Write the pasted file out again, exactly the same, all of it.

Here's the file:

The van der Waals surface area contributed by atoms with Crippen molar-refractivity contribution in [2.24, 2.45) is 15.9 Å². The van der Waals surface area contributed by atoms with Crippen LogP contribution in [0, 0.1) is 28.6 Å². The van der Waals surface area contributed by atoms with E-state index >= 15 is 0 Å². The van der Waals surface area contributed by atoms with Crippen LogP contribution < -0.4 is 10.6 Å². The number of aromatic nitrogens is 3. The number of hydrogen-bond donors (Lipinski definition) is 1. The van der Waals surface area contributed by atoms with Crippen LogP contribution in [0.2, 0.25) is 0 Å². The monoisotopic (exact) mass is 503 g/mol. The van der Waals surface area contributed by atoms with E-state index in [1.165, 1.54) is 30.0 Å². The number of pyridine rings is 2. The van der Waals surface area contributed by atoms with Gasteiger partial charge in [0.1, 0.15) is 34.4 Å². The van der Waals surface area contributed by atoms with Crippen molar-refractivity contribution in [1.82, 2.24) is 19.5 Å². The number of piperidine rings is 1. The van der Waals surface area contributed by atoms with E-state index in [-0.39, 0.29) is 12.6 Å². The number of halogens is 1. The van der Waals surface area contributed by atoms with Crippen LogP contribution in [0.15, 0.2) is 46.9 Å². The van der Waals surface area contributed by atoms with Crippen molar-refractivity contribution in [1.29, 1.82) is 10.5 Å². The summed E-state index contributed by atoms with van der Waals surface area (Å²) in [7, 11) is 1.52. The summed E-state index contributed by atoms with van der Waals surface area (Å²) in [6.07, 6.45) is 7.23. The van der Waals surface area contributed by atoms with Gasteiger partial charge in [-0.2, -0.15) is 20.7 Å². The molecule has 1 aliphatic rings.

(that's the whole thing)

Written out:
The van der Waals surface area contributed by atoms with Crippen molar-refractivity contribution in [2.24, 2.45) is 15.9 Å². The van der Waals surface area contributed by atoms with Crippen LogP contribution in [0, 0.1) is 28.6 Å². The van der Waals surface area contributed by atoms with E-state index >= 15 is 0 Å². The van der Waals surface area contributed by atoms with Crippen LogP contribution < -0.4 is 10.6 Å². The number of aromatic nitrogens is 3. The number of hydrogen-bond donors (Lipinski definition) is 1. The van der Waals surface area contributed by atoms with Crippen LogP contribution in [0.2, 0.25) is 0 Å². The monoisotopic (exact) mass is 503 g/mol. The van der Waals surface area contributed by atoms with E-state index in [1.165, 1.54) is 30.0 Å². The number of pyridine rings is 2. The van der Waals surface area contributed by atoms with Gasteiger partial charge in [0.1, 0.15) is 34.4 Å². The van der Waals surface area contributed by atoms with Crippen molar-refractivity contribution in [1.82, 2.24) is 19.5 Å². The number of piperidine rings is 1. The van der Waals surface area contributed by atoms with E-state index in [-0.39, 0.29) is 12.6 Å². The number of halogens is 1. The van der Waals surface area contributed by atoms with Crippen LogP contribution in [0.15, 0.2) is 46.9 Å². The van der Waals surface area contributed by atoms with Crippen molar-refractivity contribution in [1.29, 1.82) is 10.5 Å². The summed E-state index contributed by atoms with van der Waals surface area (Å²) in [7, 11) is 1.52. The summed E-state index contributed by atoms with van der Waals surface area (Å²) in [6.07, 6.45) is 7.23. The van der Waals surface area contributed by atoms with Gasteiger partial charge in [-0.2, -0.15) is 20.7 Å². The molecule has 1 aliphatic rings.